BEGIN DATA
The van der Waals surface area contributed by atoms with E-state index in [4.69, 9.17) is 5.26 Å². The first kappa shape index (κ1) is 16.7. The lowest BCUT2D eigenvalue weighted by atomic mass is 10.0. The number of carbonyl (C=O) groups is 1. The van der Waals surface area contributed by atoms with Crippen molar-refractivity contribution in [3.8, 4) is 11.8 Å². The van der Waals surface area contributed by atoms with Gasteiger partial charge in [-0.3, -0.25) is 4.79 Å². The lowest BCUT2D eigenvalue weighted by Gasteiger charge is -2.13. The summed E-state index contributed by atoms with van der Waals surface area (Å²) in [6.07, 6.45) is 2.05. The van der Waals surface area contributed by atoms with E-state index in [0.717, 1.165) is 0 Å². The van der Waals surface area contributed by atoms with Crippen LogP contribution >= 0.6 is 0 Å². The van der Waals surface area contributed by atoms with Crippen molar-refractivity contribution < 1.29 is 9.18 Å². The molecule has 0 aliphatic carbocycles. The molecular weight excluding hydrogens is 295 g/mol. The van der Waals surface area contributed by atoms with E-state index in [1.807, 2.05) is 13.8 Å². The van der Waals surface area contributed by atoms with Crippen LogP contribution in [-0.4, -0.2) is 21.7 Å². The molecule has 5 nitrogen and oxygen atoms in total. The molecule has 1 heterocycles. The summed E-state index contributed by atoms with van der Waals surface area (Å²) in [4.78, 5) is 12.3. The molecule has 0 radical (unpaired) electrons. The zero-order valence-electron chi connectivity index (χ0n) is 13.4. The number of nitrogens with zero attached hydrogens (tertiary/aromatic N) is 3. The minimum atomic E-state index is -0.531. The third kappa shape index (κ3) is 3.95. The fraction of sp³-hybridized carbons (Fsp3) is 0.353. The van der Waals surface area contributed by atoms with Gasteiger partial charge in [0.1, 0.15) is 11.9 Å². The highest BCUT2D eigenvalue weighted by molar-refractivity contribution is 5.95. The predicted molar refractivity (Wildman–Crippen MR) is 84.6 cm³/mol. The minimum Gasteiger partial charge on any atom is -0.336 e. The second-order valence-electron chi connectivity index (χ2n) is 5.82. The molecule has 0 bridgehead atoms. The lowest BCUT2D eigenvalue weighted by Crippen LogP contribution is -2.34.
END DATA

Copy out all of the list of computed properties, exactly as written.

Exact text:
The van der Waals surface area contributed by atoms with E-state index in [4.69, 9.17) is 5.26 Å². The first kappa shape index (κ1) is 16.7. The lowest BCUT2D eigenvalue weighted by atomic mass is 10.0. The number of carbonyl (C=O) groups is 1. The van der Waals surface area contributed by atoms with Crippen molar-refractivity contribution in [3.8, 4) is 11.8 Å². The van der Waals surface area contributed by atoms with Gasteiger partial charge in [-0.3, -0.25) is 4.79 Å². The lowest BCUT2D eigenvalue weighted by Gasteiger charge is -2.13. The summed E-state index contributed by atoms with van der Waals surface area (Å²) in [6.07, 6.45) is 2.05. The van der Waals surface area contributed by atoms with E-state index in [0.717, 1.165) is 0 Å². The van der Waals surface area contributed by atoms with Crippen LogP contribution >= 0.6 is 0 Å². The van der Waals surface area contributed by atoms with Crippen molar-refractivity contribution < 1.29 is 9.18 Å². The molecule has 0 aliphatic carbocycles. The molecular weight excluding hydrogens is 295 g/mol. The van der Waals surface area contributed by atoms with E-state index in [1.807, 2.05) is 13.8 Å². The van der Waals surface area contributed by atoms with Crippen LogP contribution in [-0.4, -0.2) is 21.7 Å². The molecule has 5 nitrogen and oxygen atoms in total. The molecule has 1 heterocycles. The summed E-state index contributed by atoms with van der Waals surface area (Å²) in [4.78, 5) is 12.3. The molecule has 0 radical (unpaired) electrons. The zero-order valence-electron chi connectivity index (χ0n) is 13.4. The number of nitrogens with zero attached hydrogens (tertiary/aromatic N) is 3. The minimum atomic E-state index is -0.531. The third kappa shape index (κ3) is 3.95. The fraction of sp³-hybridized carbons (Fsp3) is 0.353. The van der Waals surface area contributed by atoms with Gasteiger partial charge in [0.1, 0.15) is 11.9 Å². The highest BCUT2D eigenvalue weighted by molar-refractivity contribution is 5.95. The predicted molar refractivity (Wildman–Crippen MR) is 84.6 cm³/mol. The minimum Gasteiger partial charge on any atom is -0.336 e. The second-order valence-electron chi connectivity index (χ2n) is 5.82. The molecule has 0 bridgehead atoms. The lowest BCUT2D eigenvalue weighted by Crippen LogP contribution is -2.34.